Do women have heart problems? While the symptoms might be different than they are for men, the answer is “yes.”
Coronary heart disease is the number one killer of women, affecting one out of every three women each year. While the risk of heart disease increases with age and menopause, younger women are at risk for heart disease, too. By learning some basic facts about symptoms, you can talk with your doctor about whether you’re at risk.
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Signs and Symptoms of Heart Disease in Women
Women are busy juggling tasks at work and at home. It’s easy for women to care for others, but what about caring for yourself? Do you ignore how you feel because you’re too busy, or because you think there’s nothing to it?
You might think you’re feeling tired because you’re getting older. Or if you’re pregnant, you guess that’s why you’re feeling light-headed. You’ve had a dry cough for a few months, but isn’t it just a cold? Maybe, but maybe not. It’s a good idea to talk to your doctor if you have:
- Shortness of breath
- Chest pain
- Fluttering in the chest (also called heart palpitations)
- Fatigue, or feeling very tired
- Coughing, especially a dry cough
- Swelling of your feet or ankles
- Fast weight gain
And, it’s very important to know that heart attack symptoms can be different for women than they are for men. Women don’t always have the classic symptoms like chest pain, arm pain, and shortness of breath. Your symptoms might be less dramatic and can include:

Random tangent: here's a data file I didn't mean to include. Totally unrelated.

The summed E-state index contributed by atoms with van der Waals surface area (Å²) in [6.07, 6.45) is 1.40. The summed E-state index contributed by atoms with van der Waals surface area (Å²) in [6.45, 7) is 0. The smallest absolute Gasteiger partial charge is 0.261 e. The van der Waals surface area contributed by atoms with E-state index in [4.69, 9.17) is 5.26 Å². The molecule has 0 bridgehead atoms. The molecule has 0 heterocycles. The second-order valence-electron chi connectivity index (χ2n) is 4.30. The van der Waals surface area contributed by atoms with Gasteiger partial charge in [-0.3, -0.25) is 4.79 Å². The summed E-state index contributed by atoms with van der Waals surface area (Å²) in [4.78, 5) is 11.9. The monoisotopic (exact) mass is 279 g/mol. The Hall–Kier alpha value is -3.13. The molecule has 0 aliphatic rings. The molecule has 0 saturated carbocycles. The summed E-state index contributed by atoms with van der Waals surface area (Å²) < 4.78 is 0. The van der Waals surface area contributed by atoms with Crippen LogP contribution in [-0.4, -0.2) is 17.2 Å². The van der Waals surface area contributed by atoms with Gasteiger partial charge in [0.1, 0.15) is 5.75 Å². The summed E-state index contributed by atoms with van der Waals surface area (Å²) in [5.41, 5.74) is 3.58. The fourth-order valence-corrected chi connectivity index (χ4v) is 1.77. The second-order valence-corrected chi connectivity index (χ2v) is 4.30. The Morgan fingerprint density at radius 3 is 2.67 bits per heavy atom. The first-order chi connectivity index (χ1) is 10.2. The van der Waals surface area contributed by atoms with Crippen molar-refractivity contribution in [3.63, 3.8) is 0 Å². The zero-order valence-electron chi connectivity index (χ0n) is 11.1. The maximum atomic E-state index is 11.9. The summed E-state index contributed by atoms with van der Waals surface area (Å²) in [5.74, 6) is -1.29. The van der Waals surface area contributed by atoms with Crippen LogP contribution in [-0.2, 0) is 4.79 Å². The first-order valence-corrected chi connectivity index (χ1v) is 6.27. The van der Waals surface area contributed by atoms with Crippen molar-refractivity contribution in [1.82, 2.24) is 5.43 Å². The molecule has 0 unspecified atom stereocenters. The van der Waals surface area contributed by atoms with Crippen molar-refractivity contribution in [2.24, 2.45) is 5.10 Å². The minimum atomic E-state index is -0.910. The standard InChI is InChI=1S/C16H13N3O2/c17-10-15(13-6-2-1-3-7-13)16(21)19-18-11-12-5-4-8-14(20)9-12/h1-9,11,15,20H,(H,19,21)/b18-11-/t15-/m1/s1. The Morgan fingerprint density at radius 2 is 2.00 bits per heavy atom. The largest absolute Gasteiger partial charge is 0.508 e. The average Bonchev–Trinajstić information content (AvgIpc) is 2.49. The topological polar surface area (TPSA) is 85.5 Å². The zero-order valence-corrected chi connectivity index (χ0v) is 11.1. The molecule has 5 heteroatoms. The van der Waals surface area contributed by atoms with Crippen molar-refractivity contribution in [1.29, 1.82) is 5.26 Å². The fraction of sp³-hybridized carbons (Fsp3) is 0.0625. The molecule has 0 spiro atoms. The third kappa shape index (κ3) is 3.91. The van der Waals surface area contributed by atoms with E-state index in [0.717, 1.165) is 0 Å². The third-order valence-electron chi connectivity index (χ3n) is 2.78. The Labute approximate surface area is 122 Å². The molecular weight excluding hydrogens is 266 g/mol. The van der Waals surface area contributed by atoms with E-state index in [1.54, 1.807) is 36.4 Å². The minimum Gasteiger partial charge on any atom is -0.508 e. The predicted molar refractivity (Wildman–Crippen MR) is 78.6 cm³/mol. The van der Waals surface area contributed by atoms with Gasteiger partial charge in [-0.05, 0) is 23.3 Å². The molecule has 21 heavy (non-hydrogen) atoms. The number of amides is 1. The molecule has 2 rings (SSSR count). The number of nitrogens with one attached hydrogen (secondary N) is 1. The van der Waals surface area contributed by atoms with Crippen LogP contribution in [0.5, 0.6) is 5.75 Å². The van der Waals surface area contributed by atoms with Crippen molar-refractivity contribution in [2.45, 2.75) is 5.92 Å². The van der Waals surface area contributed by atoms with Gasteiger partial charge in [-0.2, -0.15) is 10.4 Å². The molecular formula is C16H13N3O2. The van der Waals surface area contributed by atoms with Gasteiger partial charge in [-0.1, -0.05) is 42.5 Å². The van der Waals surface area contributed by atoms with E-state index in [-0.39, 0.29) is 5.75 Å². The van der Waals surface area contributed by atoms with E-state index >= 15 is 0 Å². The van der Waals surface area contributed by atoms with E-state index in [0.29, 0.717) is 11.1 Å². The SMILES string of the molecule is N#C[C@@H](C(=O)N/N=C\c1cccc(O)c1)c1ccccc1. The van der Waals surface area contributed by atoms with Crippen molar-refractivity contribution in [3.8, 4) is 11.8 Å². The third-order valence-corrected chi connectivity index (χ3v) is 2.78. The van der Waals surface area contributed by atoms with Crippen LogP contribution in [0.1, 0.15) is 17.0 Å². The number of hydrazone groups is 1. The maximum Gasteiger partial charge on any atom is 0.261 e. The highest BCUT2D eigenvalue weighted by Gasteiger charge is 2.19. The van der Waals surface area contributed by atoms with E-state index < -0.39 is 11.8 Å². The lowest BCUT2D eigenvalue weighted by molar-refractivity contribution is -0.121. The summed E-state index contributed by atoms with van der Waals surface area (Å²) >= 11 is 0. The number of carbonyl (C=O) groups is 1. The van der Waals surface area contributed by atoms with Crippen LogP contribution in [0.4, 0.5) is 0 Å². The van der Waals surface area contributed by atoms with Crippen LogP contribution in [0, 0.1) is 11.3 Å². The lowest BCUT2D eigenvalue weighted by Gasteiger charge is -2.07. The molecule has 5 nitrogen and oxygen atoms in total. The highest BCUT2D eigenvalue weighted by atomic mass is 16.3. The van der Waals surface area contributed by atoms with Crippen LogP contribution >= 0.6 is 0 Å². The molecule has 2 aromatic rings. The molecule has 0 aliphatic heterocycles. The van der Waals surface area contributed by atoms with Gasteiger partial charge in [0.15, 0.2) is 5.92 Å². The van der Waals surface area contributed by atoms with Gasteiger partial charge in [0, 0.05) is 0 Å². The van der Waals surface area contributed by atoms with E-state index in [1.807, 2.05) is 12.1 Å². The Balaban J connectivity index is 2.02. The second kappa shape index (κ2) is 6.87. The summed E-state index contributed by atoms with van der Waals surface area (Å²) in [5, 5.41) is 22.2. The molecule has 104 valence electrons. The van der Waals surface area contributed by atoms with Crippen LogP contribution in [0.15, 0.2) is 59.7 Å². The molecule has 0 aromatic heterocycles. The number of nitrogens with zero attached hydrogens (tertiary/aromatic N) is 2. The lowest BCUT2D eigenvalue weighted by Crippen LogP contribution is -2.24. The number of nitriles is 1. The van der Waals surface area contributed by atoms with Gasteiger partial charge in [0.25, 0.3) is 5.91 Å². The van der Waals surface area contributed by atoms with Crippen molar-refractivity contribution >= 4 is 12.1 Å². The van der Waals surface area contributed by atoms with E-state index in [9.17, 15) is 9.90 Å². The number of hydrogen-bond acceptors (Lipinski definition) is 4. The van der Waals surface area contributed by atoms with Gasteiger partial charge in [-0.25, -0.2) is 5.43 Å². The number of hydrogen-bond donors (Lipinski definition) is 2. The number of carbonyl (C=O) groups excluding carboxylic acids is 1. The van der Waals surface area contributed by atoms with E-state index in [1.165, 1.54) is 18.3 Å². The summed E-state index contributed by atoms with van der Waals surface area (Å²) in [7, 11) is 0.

- Pressure or pain in the chest that comes and goes
- Dizziness or light-headedness
- Pain in the jaw, arm, or back
If you think you or someone else is having a heart attack, call 9-1-1 right away. Early treatment can save your life.
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Common Heart Problems
Both men and women are affected by:
- Coronary artery disease – Happens when the blood vessels that bring blood and nutrients to the heart and blocked
- Valve problems – Happen when the valves don’t open or close properly
- Arrhythmia – Happens when your heart beats too fast, too slow, or in an irregular way
- Heart failure – Happens when your heart can’t pump enough blood to meet your body’s needs
Get Checked or Screened
By having a checkup, you can get facts about your symptoms, your risks, and your treatment options.
Visit the UPMC Women’s Heart Program or call 1-855-UPMC-HVI (1-855-876-2484) to learn more or request an appointment. You can also gain insight into your risk factors by visiting a free heart screening.
The UPMC Heart and Vascular Institute has long been a leader in cardiovascular care, with a rich history in clinical research and innovation. As one of the first heart transplant centers in the country and as the developer of one of the first heart-assist devices, UPMC has contributed to advancing the field of cardiovascular medicine.